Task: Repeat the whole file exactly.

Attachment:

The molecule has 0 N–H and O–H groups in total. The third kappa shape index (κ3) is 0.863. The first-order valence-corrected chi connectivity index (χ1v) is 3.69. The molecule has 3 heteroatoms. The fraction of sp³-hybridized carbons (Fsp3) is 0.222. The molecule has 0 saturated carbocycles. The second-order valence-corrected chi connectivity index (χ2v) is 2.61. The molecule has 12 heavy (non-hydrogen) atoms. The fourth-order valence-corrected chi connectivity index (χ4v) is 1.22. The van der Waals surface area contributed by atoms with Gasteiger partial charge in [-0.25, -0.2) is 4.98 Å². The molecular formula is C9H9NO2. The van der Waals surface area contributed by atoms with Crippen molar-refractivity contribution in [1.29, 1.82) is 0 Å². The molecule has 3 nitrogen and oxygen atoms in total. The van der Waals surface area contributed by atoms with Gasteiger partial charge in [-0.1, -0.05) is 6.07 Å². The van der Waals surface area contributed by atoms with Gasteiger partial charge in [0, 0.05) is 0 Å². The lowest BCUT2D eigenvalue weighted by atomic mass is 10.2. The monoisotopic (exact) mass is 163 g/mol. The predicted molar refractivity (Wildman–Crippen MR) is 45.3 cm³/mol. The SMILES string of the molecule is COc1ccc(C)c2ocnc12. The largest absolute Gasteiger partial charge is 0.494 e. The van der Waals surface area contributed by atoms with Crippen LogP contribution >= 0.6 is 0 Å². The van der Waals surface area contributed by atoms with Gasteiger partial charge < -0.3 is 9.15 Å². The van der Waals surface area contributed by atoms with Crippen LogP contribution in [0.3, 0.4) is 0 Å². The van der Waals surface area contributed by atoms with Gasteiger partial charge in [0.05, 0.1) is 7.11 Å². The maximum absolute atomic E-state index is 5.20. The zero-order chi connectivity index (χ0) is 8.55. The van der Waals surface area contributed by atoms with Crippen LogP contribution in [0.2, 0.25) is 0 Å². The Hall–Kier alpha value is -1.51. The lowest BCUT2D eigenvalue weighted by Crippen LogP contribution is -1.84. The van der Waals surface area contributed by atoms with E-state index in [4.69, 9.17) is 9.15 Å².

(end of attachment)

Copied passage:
The molecule has 0 N–H and O–H groups in total. The third kappa shape index (κ3) is 0.863. The first-order valence-corrected chi connectivity index (χ1v) is 3.69. The molecule has 3 heteroatoms. The fraction of sp³-hybridized carbons (Fsp3) is 0.222. The molecule has 0 saturated carbocycles. The second-order valence-corrected chi connectivity index (χ2v) is 2.61. The molecule has 12 heavy (non-hydrogen) atoms. The fourth-order valence-corrected chi connectivity index (χ4v) is 1.22. The van der Waals surface area contributed by atoms with Gasteiger partial charge in [-0.25, -0.2) is 4.98 Å². The molecular formula is C9H9NO2. The van der Waals surface area contributed by atoms with Crippen molar-refractivity contribution in [1.29, 1.82) is 0 Å². The molecule has 3 nitrogen and oxygen atoms in total. The van der Waals surface area contributed by atoms with Gasteiger partial charge in [-0.1, -0.05) is 6.07 Å². The van der Waals surface area contributed by atoms with Gasteiger partial charge in [0, 0.05) is 0 Å². The lowest BCUT2D eigenvalue weighted by atomic mass is 10.2. The monoisotopic (exact) mass is 163 g/mol. The predicted molar refractivity (Wildman–Crippen MR) is 45.3 cm³/mol. The SMILES string of the molecule is COc1ccc(C)c2ocnc12. The largest absolute Gasteiger partial charge is 0.494 e. The van der Waals surface area contributed by atoms with Crippen LogP contribution >= 0.6 is 0 Å². The van der Waals surface area contributed by atoms with Gasteiger partial charge < -0.3 is 9.15 Å². The van der Waals surface area contributed by atoms with Crippen LogP contribution in [0.3, 0.4) is 0 Å². The van der Waals surface area contributed by atoms with Gasteiger partial charge in [0.05, 0.1) is 7.11 Å². The maximum absolute atomic E-state index is 5.20. The zero-order chi connectivity index (χ0) is 8.55. The van der Waals surface area contributed by atoms with Crippen LogP contribution in [0.2, 0.25) is 0 Å². The Hall–Kier alpha value is -1.51. The lowest BCUT2D eigenvalue weighted by Crippen LogP contribution is -1.84. The van der Waals surface area contributed by atoms with E-state index in [4.69, 9.17) is 9.15 Å².